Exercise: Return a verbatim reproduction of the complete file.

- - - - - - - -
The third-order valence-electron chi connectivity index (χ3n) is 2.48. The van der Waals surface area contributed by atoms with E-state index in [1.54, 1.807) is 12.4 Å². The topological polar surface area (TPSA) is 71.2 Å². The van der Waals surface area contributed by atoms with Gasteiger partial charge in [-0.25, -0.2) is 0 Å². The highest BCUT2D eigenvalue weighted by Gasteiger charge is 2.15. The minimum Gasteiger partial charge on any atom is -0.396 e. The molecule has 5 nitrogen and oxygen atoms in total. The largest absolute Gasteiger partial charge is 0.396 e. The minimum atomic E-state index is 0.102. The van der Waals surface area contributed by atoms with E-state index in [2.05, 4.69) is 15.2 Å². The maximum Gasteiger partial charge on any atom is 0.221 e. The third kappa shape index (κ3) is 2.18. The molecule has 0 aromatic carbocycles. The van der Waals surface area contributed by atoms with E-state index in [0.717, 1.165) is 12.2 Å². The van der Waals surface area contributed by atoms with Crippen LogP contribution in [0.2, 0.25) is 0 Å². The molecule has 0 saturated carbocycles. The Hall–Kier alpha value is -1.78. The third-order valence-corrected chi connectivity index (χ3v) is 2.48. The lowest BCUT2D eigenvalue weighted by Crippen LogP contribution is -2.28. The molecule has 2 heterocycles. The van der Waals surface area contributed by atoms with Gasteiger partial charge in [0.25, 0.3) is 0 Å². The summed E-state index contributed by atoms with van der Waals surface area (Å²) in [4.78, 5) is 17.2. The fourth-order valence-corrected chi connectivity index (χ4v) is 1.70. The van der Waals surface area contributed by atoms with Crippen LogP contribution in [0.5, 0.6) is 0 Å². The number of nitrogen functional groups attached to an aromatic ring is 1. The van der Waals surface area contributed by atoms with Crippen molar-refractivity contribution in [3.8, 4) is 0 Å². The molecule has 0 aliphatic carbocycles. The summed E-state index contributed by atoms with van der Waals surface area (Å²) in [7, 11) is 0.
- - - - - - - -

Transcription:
The third-order valence-electron chi connectivity index (χ3n) is 2.48. The van der Waals surface area contributed by atoms with E-state index in [1.54, 1.807) is 12.4 Å². The topological polar surface area (TPSA) is 71.2 Å². The van der Waals surface area contributed by atoms with Gasteiger partial charge in [-0.25, -0.2) is 0 Å². The highest BCUT2D eigenvalue weighted by Gasteiger charge is 2.15. The minimum Gasteiger partial charge on any atom is -0.396 e. The molecule has 5 nitrogen and oxygen atoms in total. The largest absolute Gasteiger partial charge is 0.396 e. The minimum atomic E-state index is 0.102. The van der Waals surface area contributed by atoms with E-state index in [2.05, 4.69) is 15.2 Å². The maximum Gasteiger partial charge on any atom is 0.221 e. The third kappa shape index (κ3) is 2.18. The molecule has 0 aromatic carbocycles. The van der Waals surface area contributed by atoms with E-state index in [0.717, 1.165) is 12.2 Å². The van der Waals surface area contributed by atoms with Crippen LogP contribution in [0.2, 0.25) is 0 Å². The molecule has 0 saturated carbocycles. The Hall–Kier alpha value is -1.78. The third-order valence-corrected chi connectivity index (χ3v) is 2.48. The lowest BCUT2D eigenvalue weighted by Crippen LogP contribution is -2.28. The molecule has 2 heterocycles. The van der Waals surface area contributed by atoms with Gasteiger partial charge in [0.25, 0.3) is 0 Å². The summed E-state index contributed by atoms with van der Waals surface area (Å²) in [4.78, 5) is 17.2. The fourth-order valence-corrected chi connectivity index (χ4v) is 1.70. The van der Waals surface area contributed by atoms with Crippen LogP contribution in [0.5, 0.6) is 0 Å². The number of nitrogen functional groups attached to an aromatic ring is 1. The van der Waals surface area contributed by atoms with Crippen molar-refractivity contribution in [3.8, 4) is 0 Å². The molecule has 0 aliphatic carbocycles. The summed E-state index contributed by atoms with van der Waals surface area (Å²) in [7, 11) is 0.